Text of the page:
Thursday, February 6, 2014

A Guide to the Edible and Medicinal Plants of the MST Coming to a Bookstore, Outfitters, or Trail Near You!

Marsh Blue Violet (Viola cucullata)
                                                   
I am proud to announce that my guide, titled A Guide to the Edible and Medicinal Plants of the Mountains to Sea Trail, is indeed coming to fruition and is available for purchase!

Through a hiker's perspective of time, it was a long time coming...I mean, I could have hiked the MST almost 12 times by now, or even the AT more than 5 times by now....but through the writer's perspective, I would say, it's right on time! For the last 2 1/2 years, I have sunk my nose into many a plant guide as well as plants alongside the trail, waded through notes, scoured pictures, drank more than what would be considered an appropriate amount of coffee for a healthy individual to consume, and learned a considerable amount (although still not enough) about the technical aspects of Microsoft Word. 

I am pleased to have connected with my publisher, Hither Page Press, an imprint of Boxing Day Books while out visiting family in the tiny town of Princeton Illinois. It's funny how you find just what you need when you're truly ready for it. Hither Page Press publishes books of local flavor and special interest, and I would say that is just what this guide has come to be.

This guide is not only a means to identifying the plants but specifically designed for use in the backcountry by the backpacker, be he or she a day hiker, section hiker, or thru hiker. It will help you identify a wild edible or medicinal plant, teach you how to harvest it sustainably and efficiently, and  then provide you with a recipe, turning it into a tasty treat; a delicious backcountry meal prepared with no more than your one pot, alcohol stove, and a few simple ingredients; or a medicinal tea, oil, or poultice perfect for the weary hiker.


Violet Pasta Alfredo
 
               1 packet of instant pasta alfredo (Lipton's and Knorr are both yummy & lightweight brands)
1 teaspoon of olive oil
2 tablespoons of dehydrated milk
1 handful of violet leaves
5-10 violet flowers
 
Combine pasta mix and 2 cups of water in a quart sized pot with lid on tightly. Once water has reached a simmer, remove lid, add leaves, and cook for recommended time on packet or until noodles are soft. Leaves will be soft and fully cooked, resembling spinach. Add olive oil and dehydrated milk to maximize creaminess and nutritional value. Lastly, add flowers, and stir to combine.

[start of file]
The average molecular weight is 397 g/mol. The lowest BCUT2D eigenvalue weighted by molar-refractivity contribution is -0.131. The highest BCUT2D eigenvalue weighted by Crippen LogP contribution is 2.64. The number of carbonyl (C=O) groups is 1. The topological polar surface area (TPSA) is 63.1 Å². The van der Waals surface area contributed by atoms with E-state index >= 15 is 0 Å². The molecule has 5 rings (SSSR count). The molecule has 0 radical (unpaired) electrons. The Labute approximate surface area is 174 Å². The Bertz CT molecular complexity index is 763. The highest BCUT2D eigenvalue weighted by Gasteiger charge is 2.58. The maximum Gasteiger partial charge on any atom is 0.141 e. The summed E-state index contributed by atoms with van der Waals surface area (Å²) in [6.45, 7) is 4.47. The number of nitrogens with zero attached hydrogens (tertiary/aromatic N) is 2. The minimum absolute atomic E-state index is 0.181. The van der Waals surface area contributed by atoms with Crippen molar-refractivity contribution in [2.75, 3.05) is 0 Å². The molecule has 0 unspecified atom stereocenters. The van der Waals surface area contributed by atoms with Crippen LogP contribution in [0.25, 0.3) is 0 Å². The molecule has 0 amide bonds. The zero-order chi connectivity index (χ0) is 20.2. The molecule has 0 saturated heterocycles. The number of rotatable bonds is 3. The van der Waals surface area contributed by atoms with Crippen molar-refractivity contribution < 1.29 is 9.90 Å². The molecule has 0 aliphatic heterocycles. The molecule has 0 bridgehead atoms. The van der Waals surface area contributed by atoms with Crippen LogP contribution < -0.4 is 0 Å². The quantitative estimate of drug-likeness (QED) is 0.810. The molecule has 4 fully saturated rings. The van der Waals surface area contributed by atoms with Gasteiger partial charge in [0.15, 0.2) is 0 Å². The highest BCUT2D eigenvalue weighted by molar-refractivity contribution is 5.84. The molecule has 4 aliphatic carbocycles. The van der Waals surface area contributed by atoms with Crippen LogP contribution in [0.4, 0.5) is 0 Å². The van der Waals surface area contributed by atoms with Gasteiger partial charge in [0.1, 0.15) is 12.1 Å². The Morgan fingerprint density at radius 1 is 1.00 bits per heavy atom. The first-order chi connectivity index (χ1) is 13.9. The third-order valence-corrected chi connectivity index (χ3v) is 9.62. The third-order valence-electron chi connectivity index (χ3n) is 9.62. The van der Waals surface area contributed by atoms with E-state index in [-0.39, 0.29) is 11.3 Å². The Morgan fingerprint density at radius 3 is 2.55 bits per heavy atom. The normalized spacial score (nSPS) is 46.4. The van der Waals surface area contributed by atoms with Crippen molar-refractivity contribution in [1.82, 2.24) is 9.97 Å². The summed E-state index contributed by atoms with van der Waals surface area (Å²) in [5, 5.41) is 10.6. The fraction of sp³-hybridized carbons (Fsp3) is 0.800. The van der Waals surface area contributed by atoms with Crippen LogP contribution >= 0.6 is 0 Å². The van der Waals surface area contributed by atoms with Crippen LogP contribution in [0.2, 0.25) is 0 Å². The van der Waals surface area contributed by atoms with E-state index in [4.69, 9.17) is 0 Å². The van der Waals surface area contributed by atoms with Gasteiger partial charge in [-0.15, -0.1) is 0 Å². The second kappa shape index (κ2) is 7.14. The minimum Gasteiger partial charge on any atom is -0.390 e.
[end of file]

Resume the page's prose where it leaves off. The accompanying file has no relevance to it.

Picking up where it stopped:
The beginner plant lover will find the botanical terms easy to understand, the guide easy to navigate, and appreciate descriptions of look-a-like plants which are critical to discerning the featured plant from a inedible or poisonous plant. If there's a term you don't know, there's also a handy glossary in the back of the book.

Common Chickweed (Stellaria media)

A common wildflower with opposite leaves. Leaves and stems are succulent with clear juice when broken.
Flowers have 5 white petals that are so deeply cleft they appear to have 10 petals.
The sepals are conspicuous, as are the dark-brown tipped stamen in the center of the flower
One of the first wildflowers to flower in spring, they enjoy cool temperatures, damp soil, and partial sunlight. They will usually flower again in the fall.

The seasoned plant lover will enjoy the detailed description of uses for each featured plant along with unique recipes not found anywhere else but yet field tested and approved by this hungry hiker, not to mention the high-quality color photo accompanying each plant.

Lousewort (Pedicularis canadensis) - gone to seed
 

I'd also like to mention that although this book identifies wild edible and medicinal plants along the MST, all of these plants can be found regionally off the trail, and many throughout the entire eastern United States. The MST can be your starting ground - learn the plants here - and then you'll be able to recognize them in your own backyard or favorite wild place.

Red Clover (Trifolium pretense)


You see, harvesting and eating wild foods, as well as using them as medicine, does not need to be complicated. They can be incorporated into foods we already know and love, enhancing their nutrition and flavor, while at the same time more directly connecting us to our environment, making the hiker a part of nature rather than someone simply walking through it as an observer.

The book will begin to hit shelves in April! It will also be available for order directly through me as well as my blog, and perhaps a selected website or two. If you'd like to pre-order your copy now, please shoot me an email at Heather.Herbs.Yoga@gmail.com.

I know I've taken a bit of a break here at the blog, but now that the meat of the guide is finished, I will be posting here again, so please visit again soon or enter your email into the box at the top of the page, to receive an email directly when I do a new post!

1 comment: